An update conducted last year of a Texas water use study found that oil and gas producers are using more water for hydraulic fracturing (fracking), but they’re also recycling more, making it important to distinguish between water “use” and “consumption.”

Researchers at the University of Texas at Austin last spring began updating the fracking sections of a Texas Water Development Board-sponsored study from 2011 on behalf of the Texas Oil & Gas Association. The original report is titled “Current and Projected Water Use in the Texas Mining and Oil and Gas Industry” and was published in June 2011. It provided estimated county-level water use by the oil and gas industry in 2008 and projections to 2060.

The update was prompted by “a major shift” by producers from gas to oil production and “rapid development of technological advances” allowing for the reuse of water and the ability to use brackish water in energy operations, the authors said.

“Overall we find that, if the total water use for hydraulic fracturing has increased from 36,000 AF [acre feet] in 2008 to about 81,500 AF in 2011, the amount of recycling/reuse and the use of brackish water have also increased (about 17,000 AF in 2011, or 21%).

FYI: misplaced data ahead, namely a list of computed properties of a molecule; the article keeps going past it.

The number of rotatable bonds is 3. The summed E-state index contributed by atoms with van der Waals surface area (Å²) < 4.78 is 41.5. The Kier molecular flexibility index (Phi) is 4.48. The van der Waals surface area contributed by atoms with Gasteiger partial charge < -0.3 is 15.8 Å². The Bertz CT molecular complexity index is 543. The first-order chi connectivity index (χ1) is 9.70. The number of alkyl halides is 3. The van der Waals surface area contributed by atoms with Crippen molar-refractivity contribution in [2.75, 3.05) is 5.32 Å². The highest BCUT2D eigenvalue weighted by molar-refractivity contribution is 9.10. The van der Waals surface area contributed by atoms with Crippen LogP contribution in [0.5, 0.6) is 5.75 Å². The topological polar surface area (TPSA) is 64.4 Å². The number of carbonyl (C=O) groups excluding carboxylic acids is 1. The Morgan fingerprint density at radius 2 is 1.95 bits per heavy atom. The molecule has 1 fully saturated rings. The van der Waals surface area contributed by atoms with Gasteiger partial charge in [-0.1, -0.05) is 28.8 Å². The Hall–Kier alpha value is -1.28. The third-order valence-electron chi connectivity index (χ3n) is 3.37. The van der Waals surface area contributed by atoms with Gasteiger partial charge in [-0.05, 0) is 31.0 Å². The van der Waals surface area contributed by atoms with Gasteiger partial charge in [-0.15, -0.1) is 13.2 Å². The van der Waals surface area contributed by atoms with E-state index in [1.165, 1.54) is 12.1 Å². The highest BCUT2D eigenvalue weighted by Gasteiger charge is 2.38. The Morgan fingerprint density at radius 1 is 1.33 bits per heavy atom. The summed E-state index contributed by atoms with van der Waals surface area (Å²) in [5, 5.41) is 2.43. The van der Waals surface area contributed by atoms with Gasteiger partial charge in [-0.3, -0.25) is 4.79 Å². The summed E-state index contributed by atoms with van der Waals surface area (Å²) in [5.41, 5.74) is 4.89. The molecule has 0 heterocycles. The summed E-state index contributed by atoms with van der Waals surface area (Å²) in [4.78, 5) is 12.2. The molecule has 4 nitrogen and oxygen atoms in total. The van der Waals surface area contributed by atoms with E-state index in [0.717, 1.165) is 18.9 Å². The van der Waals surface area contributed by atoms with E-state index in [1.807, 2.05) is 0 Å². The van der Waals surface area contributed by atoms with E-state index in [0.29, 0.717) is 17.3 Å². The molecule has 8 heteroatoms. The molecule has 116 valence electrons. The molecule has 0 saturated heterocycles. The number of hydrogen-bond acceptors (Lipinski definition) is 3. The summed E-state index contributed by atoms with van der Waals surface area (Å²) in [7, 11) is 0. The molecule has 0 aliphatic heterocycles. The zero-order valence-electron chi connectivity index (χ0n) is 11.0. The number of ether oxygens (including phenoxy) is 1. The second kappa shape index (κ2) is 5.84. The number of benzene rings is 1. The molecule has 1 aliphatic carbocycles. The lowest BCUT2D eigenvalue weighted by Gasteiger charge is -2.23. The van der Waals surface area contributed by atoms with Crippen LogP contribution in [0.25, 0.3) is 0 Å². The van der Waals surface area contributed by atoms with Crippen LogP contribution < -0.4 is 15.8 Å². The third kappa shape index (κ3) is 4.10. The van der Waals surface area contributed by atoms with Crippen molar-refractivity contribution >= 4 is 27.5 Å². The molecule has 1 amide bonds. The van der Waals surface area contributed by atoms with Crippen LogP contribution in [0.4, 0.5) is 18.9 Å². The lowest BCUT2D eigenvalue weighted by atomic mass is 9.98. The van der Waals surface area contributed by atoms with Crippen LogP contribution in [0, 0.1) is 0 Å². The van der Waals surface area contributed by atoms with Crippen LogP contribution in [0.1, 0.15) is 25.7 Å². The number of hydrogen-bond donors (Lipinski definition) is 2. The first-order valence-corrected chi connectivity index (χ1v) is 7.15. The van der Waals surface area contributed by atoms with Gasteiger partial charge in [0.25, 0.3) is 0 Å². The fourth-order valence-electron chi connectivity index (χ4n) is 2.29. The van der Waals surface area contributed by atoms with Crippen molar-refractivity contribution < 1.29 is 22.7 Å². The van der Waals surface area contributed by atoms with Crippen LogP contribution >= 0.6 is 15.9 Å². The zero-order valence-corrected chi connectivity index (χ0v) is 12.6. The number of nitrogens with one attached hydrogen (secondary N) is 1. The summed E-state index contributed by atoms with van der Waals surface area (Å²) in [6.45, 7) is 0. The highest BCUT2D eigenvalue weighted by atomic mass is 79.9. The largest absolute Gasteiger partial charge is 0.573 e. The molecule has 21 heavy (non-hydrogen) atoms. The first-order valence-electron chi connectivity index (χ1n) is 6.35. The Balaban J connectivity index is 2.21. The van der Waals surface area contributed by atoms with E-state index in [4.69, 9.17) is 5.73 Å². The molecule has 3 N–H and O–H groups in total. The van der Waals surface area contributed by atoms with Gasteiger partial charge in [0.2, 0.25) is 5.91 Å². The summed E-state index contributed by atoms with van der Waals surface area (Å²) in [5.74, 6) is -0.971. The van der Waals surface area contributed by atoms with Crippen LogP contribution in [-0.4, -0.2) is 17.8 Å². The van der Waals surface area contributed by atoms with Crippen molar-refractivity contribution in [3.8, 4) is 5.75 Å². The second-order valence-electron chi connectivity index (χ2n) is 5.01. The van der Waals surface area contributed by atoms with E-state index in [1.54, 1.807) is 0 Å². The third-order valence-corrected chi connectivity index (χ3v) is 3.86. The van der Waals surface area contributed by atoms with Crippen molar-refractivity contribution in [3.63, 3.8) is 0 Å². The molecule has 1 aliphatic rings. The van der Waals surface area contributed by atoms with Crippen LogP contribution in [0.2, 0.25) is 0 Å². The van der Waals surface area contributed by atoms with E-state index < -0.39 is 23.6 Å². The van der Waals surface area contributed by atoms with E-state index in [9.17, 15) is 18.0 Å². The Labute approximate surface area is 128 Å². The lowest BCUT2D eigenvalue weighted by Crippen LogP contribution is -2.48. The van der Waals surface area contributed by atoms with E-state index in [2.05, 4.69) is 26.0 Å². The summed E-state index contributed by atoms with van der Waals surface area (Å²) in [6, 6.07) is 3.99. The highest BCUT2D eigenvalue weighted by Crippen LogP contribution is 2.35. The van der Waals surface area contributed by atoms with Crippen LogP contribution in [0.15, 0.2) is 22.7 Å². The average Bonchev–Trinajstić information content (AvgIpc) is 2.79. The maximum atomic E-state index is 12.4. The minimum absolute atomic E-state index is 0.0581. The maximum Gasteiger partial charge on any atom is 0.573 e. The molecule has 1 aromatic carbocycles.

“Hydraulic fracturing has expanded to the southern and western, drier parts of the state and, by necessity, the industry has had to adapt to those new conditions. Collected information tends to suggest that the industry has been decreasing its freshwater consumption despite the increase in water use. Total water use information is relatively easy to access…but true consumption is harder to gauge.”

The researchers found that the updated projections for fracking water use are similar to the earlier projections, but they have “a more subdued peak and a longer tail.” This is probably because the industry has fracked more formations that can be considered tight oil or gas, they said.

The earlier report estimated peak water use at 145,000 AF in the early 2020s. That is now expected to be a broader peak that plateaus at about 125,000 AF during the same decade. “However, freshwater consumption is estimated to stay at the general level of about 70,000 AF/year and to decrease in future decades,” the update said.

“Adding other oil and gas industry water uses, such as water flooding and drilling, brings projected maximum water use up to about 180,000 AF/year during the 2020-2030 decade with a much lower consumption, which brings the total mining water use to a maximum of about 340,000 AF/year around the year 2030.”

The water amounts used by the oil and gas industry are still small relative to other water uses in Texas.

“In 2010, hydraulic fracturing water use represented about 0.5% of the water use in the state,” the update said. “However, the hydraulic fracturing water use is unevenly distributed across the state and may represent locally a higher fraction of the total water use.”